Speech and Language Processing

On the more theory-heavy side is the classic Speech and Language Processing by Dan Jurafsky and James H. Martin. Despite its modest title, this book covers all the NLP topics you could wish for, and then some. The authors don’t shy away from working with linguistic concepts such as dependency parsing and constituency grammars, and it also brings in topics popular in industrial contexts such as chatbots and machine translation. 

The online version of the book has been updated to be on track with the most recent academic developments. It includes several chapters on neural networks and expanded sections on question-answering systems. Every chapter works as a self-sufficient unit with references and exercises or historical notes. The authors expect their readers to come equipped with some foundational knowledge in linguistics, math, and concepts from computer science.

Statistical Methods for Speech Recognition

Most publications about NLP are implicitly biased towards the processing of written language, but working with spoken language brings with it its own challenges. Statistical Methods for Speech Recognition by Frederick Jelinek is entirely devoted to the problem of speech recognition using computational methods — a fundamental problem in the ever-growing field of voice-assisted applications. 

The chapters build on each other, with the first part of the book covering statistical and methodological basics. It then builds towards increasingly sophisticated implementations for speech recognition. The density of the book makes for an informative read, but it does assume some prior math knowledge, especially probability theory.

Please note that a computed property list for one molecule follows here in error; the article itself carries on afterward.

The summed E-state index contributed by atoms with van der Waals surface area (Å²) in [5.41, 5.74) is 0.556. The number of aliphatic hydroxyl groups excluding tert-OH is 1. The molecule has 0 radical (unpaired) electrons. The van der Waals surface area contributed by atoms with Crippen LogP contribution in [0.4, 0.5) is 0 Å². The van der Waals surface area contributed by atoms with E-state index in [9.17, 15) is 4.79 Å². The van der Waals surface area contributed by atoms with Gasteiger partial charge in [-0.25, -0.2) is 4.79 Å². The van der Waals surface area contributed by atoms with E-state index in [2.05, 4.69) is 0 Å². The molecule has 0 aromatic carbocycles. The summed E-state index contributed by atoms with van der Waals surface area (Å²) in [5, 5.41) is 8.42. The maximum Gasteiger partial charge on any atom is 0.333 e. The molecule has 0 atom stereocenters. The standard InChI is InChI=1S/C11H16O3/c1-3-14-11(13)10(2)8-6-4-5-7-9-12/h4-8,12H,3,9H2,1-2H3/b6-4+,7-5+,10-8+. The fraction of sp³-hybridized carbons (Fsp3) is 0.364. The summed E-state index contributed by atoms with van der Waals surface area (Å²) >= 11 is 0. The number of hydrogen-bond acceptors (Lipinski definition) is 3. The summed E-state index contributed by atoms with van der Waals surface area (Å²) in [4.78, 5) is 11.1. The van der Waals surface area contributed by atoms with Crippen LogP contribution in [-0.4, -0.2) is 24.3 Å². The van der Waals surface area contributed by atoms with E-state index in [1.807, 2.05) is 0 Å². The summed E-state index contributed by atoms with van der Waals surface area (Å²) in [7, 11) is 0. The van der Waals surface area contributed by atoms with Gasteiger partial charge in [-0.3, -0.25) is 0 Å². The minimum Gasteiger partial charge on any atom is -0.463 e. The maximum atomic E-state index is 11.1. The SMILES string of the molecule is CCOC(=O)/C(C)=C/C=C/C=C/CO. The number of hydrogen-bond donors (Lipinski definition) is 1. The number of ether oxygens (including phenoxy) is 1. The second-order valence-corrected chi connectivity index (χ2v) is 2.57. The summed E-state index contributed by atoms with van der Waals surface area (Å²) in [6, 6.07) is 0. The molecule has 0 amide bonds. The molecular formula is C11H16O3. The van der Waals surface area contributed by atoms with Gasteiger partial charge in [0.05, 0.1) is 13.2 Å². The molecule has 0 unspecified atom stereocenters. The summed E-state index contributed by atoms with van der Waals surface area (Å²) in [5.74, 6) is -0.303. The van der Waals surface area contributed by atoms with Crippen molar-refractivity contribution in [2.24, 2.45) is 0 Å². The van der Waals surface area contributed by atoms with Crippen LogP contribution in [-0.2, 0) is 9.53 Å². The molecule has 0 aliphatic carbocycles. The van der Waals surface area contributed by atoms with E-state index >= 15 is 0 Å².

The Handbook of Computational Linguistics and Natural Language Processing

The Handbook of Computational Linguistics and Natural Language Processing,  edited by Alexander Clark, Chris Fox, and Shalom Lappin, is a well-curated compilation of essays by experts from different NLP domains. The volume starts out with an introduction to formal languages and ends with discussions of intricate NLP applications, such as question answering, natural language generation, and discourse parsing. 

In between, Martha Palmer and Nianwen Xue cover the practical side of computational linguistics in their chapter on the annotation of text corpora. 

Although the book is a bit dated (it was published in 2010), its collection of diverse topics and authors make this a valuable source of information and a good starting point to gain understanding of a wider range of NLP-related topics.

Linguistic Fundamentals for Natural Language Processing